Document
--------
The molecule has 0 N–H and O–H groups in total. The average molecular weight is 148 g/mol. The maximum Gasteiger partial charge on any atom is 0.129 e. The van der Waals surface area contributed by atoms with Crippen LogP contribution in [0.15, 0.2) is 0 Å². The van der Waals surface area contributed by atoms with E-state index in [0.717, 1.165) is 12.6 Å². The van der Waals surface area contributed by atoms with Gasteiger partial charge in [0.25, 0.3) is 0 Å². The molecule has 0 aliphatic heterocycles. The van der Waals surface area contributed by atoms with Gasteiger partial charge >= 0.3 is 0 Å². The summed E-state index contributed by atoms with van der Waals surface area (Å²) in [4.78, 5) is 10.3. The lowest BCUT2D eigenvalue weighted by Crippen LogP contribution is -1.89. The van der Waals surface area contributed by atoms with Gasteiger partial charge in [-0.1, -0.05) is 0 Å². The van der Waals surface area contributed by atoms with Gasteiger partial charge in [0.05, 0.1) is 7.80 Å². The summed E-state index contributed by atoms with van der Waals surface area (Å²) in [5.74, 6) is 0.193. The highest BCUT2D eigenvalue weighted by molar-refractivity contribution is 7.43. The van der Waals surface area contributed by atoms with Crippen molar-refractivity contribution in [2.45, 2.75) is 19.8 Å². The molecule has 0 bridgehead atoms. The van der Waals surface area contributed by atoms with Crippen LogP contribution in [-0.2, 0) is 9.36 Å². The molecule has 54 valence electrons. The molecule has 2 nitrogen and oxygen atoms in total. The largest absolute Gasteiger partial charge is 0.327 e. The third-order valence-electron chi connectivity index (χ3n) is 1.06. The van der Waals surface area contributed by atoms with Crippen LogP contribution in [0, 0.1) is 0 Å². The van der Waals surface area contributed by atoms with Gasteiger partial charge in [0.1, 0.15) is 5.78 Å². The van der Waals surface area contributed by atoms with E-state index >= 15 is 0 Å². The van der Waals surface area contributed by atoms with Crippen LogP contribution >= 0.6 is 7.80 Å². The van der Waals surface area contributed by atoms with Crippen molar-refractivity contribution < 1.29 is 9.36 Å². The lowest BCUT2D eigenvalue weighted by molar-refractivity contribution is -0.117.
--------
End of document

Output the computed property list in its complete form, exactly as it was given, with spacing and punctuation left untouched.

The molecule has 0 N–H and O–H groups in total. The average molecular weight is 148 g/mol. The maximum Gasteiger partial charge on any atom is 0.129 e. The van der Waals surface area contributed by atoms with Crippen LogP contribution in [0.15, 0.2) is 0 Å². The van der Waals surface area contributed by atoms with E-state index in [0.717, 1.165) is 12.6 Å². The van der Waals surface area contributed by atoms with Gasteiger partial charge in [0.25, 0.3) is 0 Å². The molecule has 0 aliphatic heterocycles. The van der Waals surface area contributed by atoms with Gasteiger partial charge >= 0.3 is 0 Å². The summed E-state index contributed by atoms with van der Waals surface area (Å²) in [4.78, 5) is 10.3. The lowest BCUT2D eigenvalue weighted by Crippen LogP contribution is -1.89. The van der Waals surface area contributed by atoms with Gasteiger partial charge in [-0.1, -0.05) is 0 Å². The van der Waals surface area contributed by atoms with Gasteiger partial charge in [0.05, 0.1) is 7.80 Å². The summed E-state index contributed by atoms with van der Waals surface area (Å²) in [5.74, 6) is 0.193. The highest BCUT2D eigenvalue weighted by molar-refractivity contribution is 7.43. The van der Waals surface area contributed by atoms with Crippen molar-refractivity contribution in [2.45, 2.75) is 19.8 Å². The molecule has 0 bridgehead atoms. The van der Waals surface area contributed by atoms with Crippen LogP contribution in [-0.2, 0) is 9.36 Å². The molecule has 54 valence electrons. The molecule has 2 nitrogen and oxygen atoms in total. The largest absolute Gasteiger partial charge is 0.327 e. The third-order valence-electron chi connectivity index (χ3n) is 1.06. The van der Waals surface area contributed by atoms with Crippen LogP contribution in [0, 0.1) is 0 Å². The van der Waals surface area contributed by atoms with Gasteiger partial charge in [0.1, 0.15) is 5.78 Å². The van der Waals surface area contributed by atoms with E-state index >= 15 is 0 Å². The van der Waals surface area contributed by atoms with Crippen LogP contribution >= 0.6 is 7.80 Å². The van der Waals surface area contributed by atoms with Crippen molar-refractivity contribution < 1.29 is 9.36 Å². The lowest BCUT2D eigenvalue weighted by molar-refractivity contribution is -0.117.